Thursday, November 21, 2013

The State Diagram & The Missing Permutations

  You may have noticed that there are no lines linking the states 0 and 4 or 0 and 5 on the state diagram in the last blog. These permutations require a combination of two successive elementary permutations that can be defined as Y = GR and M = BR. If we allow Y to operate repeatedly on state S0 = (0,1,2) it produces the states S4 = (1,2,0), S5 = (2,0,1) and again S0 = (0,1,2). Y operating repeatedly on S1 = (1,0,2) produces S2 = (0,2,1), S3 = (2,1,0) and again S1 = (1,0,2). If you study the changes in the states you will see that Y is the left-shift operator which moves the second two objects one space to the left and tacks the first object on the end. M is the right-shift operator and the inverse of Y so MY = I. There are a total of 6 permutation operations altogether which consist of the identity operation I, the 3 elementary pairs of exchanges and the 2 shift operations. The products of these operations form the group seen in the complete product table below where the operations in the upper row are followed by those in the left column giving the entry in the corresponding row and column of the table. Checking we see that R in the upper row followed by G in the left column is GR = Y and similarly BR = M.

Two sets of triangles in the state diagram are formed by the lines corresponding to the repeated action of Y and M which could be represented by yellow and magenta lines. They also point out that the lines in state diagrams are directional so we would have yellow lines going one way and magenta lines going the other.

This has nothing to do with global warming but shows how complicated state diagrams can get. The permutations have an interesting state diagram and form a good introduction to what is called group theory.

Supplemental (Nov 21): The complete state diagram (arrows indicate the action of a permutation):

The state diagram gives a better picture of the changes produced by the permutation operations than the product table does since it has the labeled states on it. Group theory helped to generate the state diagram for the permutations.

Tuesday, November 19, 2013

State Diagrams

  For the global temperature anomaly the correlation between one month and those following it disappears rapidly and aside from a slight annual effect is essentially nonexistent after a couple of months. The drift function, the changes from the mean value, appears to be random and memoryless so it can be represented by a Markov process. To simplify the analysis we had to divide up the range of the anomaly change into a number smaller sections and use frequencies instead of probabilities. No change in the anomaly is the most probable outcome but finite positive and negative changes are also possible with the distribution being symmetric about the mean. So to understand changes in the anomaly we need to know what to expect for the drift, the change in the mean, due to this Markov process in order to distinguish it from a steady and persistent change that we have to associate with long-term global warming.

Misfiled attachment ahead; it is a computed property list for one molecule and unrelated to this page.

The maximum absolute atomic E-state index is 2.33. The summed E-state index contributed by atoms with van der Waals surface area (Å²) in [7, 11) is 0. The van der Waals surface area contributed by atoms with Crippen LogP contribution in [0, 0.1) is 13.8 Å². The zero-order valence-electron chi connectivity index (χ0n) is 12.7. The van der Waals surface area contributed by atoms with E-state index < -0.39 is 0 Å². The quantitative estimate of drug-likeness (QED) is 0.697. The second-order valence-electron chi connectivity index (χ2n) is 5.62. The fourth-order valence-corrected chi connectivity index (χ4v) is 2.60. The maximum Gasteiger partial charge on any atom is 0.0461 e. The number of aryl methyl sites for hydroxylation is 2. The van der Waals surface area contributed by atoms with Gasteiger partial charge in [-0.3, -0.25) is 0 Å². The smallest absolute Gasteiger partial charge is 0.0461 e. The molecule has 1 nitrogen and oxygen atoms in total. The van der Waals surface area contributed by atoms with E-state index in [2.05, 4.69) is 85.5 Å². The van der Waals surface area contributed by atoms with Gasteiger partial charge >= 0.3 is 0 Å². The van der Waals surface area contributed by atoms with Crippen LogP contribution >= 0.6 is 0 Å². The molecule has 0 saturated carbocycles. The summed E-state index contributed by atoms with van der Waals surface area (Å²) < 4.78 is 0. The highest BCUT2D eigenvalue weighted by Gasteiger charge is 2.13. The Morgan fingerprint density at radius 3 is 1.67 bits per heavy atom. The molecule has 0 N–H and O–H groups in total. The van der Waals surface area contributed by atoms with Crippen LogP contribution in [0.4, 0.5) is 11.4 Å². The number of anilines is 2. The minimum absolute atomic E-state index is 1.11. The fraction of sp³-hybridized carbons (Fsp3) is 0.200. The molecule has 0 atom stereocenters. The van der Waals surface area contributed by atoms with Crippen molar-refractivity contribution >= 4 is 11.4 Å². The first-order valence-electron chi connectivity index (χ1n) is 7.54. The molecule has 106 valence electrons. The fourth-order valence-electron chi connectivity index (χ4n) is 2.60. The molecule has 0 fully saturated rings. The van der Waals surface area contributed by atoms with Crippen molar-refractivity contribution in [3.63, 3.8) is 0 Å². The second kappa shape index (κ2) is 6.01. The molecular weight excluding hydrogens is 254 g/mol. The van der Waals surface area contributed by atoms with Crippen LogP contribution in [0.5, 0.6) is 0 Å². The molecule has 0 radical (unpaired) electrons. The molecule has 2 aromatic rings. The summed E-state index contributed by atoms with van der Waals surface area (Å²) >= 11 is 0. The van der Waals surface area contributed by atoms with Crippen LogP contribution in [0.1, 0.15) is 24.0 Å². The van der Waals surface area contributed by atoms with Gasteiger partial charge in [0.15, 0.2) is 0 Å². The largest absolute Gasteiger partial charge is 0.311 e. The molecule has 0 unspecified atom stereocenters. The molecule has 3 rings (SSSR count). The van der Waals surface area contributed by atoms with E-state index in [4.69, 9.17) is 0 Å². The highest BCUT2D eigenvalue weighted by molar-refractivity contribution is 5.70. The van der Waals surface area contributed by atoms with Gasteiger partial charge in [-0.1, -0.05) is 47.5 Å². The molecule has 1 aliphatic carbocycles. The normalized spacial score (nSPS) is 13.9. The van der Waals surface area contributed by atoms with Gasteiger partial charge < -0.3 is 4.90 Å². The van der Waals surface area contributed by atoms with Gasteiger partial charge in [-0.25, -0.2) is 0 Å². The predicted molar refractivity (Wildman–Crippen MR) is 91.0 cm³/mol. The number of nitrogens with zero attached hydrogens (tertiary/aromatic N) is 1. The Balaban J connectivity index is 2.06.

A Markov process can be represented by a transition matrix giving the probability of the various changes from one state to another which in turn can be represented by a state diagram. A simple example of a state space is the permutation of three objects which can be represented by the triple (a,b,c) which in turn can be represented by the Euclidean coordinates of a point such as (0,1,2). For three objects we can define three elementary permutations consisting of the exchange of just two of the objects. Let R represent the exchange of the first two objects, G that of the second two, and B that of the first and last. If we start with (0,1,2) and apply R we get (1,0,2), G gives (0,2,1) and B (2,1,0). Applying R, G and B again to these new states we find that each elementary permutation is its inverse, taking us back to (0,1,2) and applying G and B to (1,0,2) gives (1,2,0) and (2,0,1) respectively. So the 3 elementary exchanges give a total of 6=1+3+2 permutations. We can label the states by the order in which we found them calling them 0 through 5. A state diagram makes it easier to keep track of all the changes that can take place when we apply R, G, and B to these states.